Dunbar, Snow Hill will turn on jets

Poets, Shore team match speed in 1A semifinal

High Schools

Football notebook

December 02, 2005|By LEM SATTERFIELD | LEM SATTERFIELD,SUN REPORTER

Snow Hill coach Stan Griffin calls tonight's Class 1A state semifinal game against visiting Dunbar "the best speed matchup" of this weekend's football playoffs. His rival coach, Ben Eaton, compares it to his Poets' 8-6, Class 2A state semifinal victory over Cambridge-South Dorchester in 1994.

"It [Dunbar-Cambridge] had a lot of goal-line stands and a lot of athletes with speed who could run, catch and hit," recalled Eaton, then an assistant, of a game that ended with Cambridge's center snapping the ball over the kicker's head on a field-goal attempt from the Dunbar 1-yard line with 3 seconds left.

"We've pulled film of that game for the kids to watch and prepare," Eaton said. "It's going to come down to who makes the least amount of mistakes."

The '94 Poets eventually won their first of three state titles. This year's fifth-ranked, defending-champion Poets (10-2) are taking a nine-game winning streak that included four shutouts to the Eastern Shore, where they will take on Snow Hill and Auburn-bound running back Ben Tate (1,786 yards, 21 touchdowns).

Tate, who also plays safety, is complemented on offense by running backs Leron Powell and Byron Mason and quarterback Raymond White, and on defense by linebacker Antrey Dale.

"This is probably the first time we'll face a team that's faster than us," Griffin said of Dunbar, which has outscored opponents, 344-33, during its winning streak. "We've gotten away with not playing our best in the past, but that can't be the case against Dunbar."

Was it the shoes?

In the days after last weekend's 38-20, Class 3A West regional win over state power Seneca Valley, coach Brad Wilson of No. 2 Westminster (11-1) learned that losing coach Fred Kim partly blamed footwear for his team's defeat on an icy field and chilly night.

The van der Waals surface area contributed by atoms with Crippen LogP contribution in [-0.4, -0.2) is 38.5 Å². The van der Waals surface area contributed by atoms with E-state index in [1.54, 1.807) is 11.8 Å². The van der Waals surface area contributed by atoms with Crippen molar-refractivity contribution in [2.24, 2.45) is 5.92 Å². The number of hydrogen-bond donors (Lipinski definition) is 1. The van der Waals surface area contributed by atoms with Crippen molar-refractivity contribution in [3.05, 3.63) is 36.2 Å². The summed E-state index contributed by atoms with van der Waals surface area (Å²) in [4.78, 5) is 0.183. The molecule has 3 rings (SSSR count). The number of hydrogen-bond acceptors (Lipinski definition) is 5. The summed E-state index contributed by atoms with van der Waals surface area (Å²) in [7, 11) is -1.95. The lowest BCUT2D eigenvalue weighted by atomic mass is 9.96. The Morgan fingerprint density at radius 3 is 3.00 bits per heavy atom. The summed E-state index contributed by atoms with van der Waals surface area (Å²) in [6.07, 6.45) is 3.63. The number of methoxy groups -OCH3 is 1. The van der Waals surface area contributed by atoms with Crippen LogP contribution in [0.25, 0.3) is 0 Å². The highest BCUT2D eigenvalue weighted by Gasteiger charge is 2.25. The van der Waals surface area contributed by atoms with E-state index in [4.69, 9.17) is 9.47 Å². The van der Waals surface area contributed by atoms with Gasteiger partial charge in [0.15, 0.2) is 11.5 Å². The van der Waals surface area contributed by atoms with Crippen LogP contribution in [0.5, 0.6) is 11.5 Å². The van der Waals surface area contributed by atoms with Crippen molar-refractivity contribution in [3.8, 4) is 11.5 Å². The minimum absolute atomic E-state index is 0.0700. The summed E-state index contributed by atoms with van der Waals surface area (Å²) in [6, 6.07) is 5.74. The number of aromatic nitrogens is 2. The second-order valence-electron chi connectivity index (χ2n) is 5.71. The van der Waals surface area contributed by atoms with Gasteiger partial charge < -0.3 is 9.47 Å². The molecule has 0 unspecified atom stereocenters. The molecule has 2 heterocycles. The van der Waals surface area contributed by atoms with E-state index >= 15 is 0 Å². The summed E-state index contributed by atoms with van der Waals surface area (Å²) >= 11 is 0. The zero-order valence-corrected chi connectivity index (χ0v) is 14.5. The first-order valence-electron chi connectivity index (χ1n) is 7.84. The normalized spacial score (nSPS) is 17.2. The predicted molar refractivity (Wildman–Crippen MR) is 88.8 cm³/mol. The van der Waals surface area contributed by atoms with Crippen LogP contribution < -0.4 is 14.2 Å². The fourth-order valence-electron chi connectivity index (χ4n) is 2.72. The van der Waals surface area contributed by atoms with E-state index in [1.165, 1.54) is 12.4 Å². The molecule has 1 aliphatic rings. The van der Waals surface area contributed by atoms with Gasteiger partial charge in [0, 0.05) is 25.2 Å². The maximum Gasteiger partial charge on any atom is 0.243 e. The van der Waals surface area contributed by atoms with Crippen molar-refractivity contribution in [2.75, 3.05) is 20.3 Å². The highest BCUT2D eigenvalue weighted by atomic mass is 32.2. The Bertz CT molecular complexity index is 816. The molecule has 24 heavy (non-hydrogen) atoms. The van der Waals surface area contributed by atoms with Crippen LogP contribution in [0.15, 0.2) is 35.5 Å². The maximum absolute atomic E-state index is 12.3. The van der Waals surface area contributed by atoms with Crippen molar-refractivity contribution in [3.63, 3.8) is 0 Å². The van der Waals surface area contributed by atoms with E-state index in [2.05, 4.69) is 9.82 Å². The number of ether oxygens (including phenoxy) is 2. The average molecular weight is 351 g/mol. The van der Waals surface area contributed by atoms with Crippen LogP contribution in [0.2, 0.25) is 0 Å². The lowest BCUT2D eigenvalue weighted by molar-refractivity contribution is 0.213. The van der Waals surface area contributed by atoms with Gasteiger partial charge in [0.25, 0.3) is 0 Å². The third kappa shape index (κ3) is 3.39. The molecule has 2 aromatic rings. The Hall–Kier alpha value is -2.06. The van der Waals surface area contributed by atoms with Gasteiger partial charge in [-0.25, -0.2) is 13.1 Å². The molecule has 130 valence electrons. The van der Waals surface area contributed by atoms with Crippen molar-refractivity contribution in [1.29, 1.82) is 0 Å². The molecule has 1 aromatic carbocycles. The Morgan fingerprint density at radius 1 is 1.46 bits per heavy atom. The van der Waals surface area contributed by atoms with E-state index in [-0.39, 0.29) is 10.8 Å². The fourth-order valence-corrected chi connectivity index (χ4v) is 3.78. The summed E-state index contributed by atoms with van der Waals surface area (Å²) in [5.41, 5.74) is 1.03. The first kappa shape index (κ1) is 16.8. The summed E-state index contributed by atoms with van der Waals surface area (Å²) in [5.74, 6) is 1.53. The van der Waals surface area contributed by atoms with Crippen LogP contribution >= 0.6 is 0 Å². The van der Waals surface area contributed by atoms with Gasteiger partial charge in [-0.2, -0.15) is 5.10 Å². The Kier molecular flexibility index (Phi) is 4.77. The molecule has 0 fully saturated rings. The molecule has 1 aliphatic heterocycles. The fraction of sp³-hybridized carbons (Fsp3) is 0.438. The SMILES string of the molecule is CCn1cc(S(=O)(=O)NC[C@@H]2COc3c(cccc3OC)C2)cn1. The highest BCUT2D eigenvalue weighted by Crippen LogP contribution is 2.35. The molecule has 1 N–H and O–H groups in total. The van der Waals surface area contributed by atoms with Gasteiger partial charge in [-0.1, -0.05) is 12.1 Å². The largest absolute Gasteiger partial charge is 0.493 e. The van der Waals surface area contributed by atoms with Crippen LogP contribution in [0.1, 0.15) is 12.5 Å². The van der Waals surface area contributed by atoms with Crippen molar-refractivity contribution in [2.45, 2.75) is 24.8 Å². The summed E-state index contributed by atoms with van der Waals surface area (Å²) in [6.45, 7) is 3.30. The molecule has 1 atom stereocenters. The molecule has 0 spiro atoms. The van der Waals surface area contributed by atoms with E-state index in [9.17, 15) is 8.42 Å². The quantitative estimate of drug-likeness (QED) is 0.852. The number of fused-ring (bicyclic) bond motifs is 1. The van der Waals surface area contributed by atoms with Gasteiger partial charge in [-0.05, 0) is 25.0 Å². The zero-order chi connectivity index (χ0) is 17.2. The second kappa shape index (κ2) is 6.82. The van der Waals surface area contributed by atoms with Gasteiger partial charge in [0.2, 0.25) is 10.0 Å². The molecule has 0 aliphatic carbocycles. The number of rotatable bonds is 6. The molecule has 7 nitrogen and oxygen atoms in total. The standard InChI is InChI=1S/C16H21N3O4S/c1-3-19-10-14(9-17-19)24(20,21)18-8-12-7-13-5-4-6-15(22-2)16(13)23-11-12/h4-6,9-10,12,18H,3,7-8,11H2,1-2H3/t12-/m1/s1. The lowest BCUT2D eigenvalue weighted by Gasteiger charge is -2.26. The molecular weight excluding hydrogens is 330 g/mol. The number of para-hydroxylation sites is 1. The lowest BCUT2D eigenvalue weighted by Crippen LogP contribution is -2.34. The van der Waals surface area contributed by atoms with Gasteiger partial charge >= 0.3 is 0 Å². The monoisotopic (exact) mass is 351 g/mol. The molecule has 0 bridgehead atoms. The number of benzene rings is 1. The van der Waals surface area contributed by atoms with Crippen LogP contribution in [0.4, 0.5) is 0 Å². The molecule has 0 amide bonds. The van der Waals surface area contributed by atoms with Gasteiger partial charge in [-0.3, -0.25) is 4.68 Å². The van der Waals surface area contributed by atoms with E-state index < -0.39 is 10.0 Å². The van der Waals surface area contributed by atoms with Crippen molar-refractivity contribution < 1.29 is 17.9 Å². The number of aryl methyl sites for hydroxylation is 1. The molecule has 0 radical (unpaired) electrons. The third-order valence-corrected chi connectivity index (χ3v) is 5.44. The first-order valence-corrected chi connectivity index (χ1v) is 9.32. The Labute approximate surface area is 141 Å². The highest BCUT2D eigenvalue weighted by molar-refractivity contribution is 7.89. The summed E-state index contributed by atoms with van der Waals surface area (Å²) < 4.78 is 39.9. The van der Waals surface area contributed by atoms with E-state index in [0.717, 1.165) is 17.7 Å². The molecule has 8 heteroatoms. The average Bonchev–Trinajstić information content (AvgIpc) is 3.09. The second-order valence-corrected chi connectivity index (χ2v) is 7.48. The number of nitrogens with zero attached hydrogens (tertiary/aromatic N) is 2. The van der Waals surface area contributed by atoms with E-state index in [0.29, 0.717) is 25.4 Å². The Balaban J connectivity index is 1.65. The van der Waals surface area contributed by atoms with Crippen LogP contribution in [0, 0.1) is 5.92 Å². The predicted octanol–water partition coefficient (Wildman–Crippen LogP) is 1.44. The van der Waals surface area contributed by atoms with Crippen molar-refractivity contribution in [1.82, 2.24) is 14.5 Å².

"That [victory] had nothing to do with sneakers," countered Wilson, who allowed only his placekicker, Kawaan Tucker, to wear sneakers on his plant foot. "Their locker room was next to ours. They said some things that challenged our kids. You challenge us and we're going to step up. The shoes had nothing to do with it. They overlooked us."

Wilson will try not to let his homestanding Owls do the same in tonight's 3A semifinal against No. 9 City (11-1), whose defense, led by defensive backs Joshua Rushing (nine interceptions) and Sheldon Bell (seven interceptions), looks to counter Westminster's Kevin Clancy (3,044 passing yards, 35 TDs). City has a school-record 26 interceptions.

Liberty Road clash

Coach Reggie White of No. 8 Milford Mill (11-1) calls tomorrow's Class 2A semifinal at Woodlawn against No. 15 South Carroll (9-3) "The battle of Liberty Road."

Coach Butch Schaffer's Cavaliers of Carroll County are only "20 or 25 minutes up the road" from Milford Mill of Baltimore County, White said.

Each team has a strong and balanced offense, with Schaffer's Cavaliers relying on running back Ryan Hash (1,423 yards, 26 touchdowns) and the Millers being led by quarterback Robert Jackson (1,542 passing yards, 15 TDs).

Firsts for two

Howard County's seventh-ranked River Hill (11-1) and Anne Arundel County's 12th-ranked Old Mill (10-2), led by All-Metro running back Ryan Callahan, are in the state semifinals for the first time. And each meets an unbeaten team from a football-rich district.

River Hill's 3A rival is Gwynn Park (12-0) of Prince George's County, ranked No. 4 in The Washington Post, and Old Mill tackles Damascus (12-0) of Montgomery County, ranked No. 1 in The Post.

Another homecoming

Potomac coach Eric Knight, who graduated from Franklin High, said he comes to the Baltimore area "for Christmas, special family birthdays and to win football games."

Knight, whose team is the defending Class 2A state champion, is well aware of the coaching pedigree of Joppatowne's Bill Waibel, whose Mariners (10-2) play host to his Wolverines tonight. Waibel is the son of the late Augie Waibel, who was a coaching legend at Poly.

"On Thanksgiving Day, I was turning on the television and watching City and Poly, watching [Bill Waibel's] dad coach," Knight said. "The apple can't fall too far from the tree as far as being a good football coach."

Joppatowne was a 1A state champ in 2003 and a 1A runner-up last year.

lem.satterfield@baltsun.com

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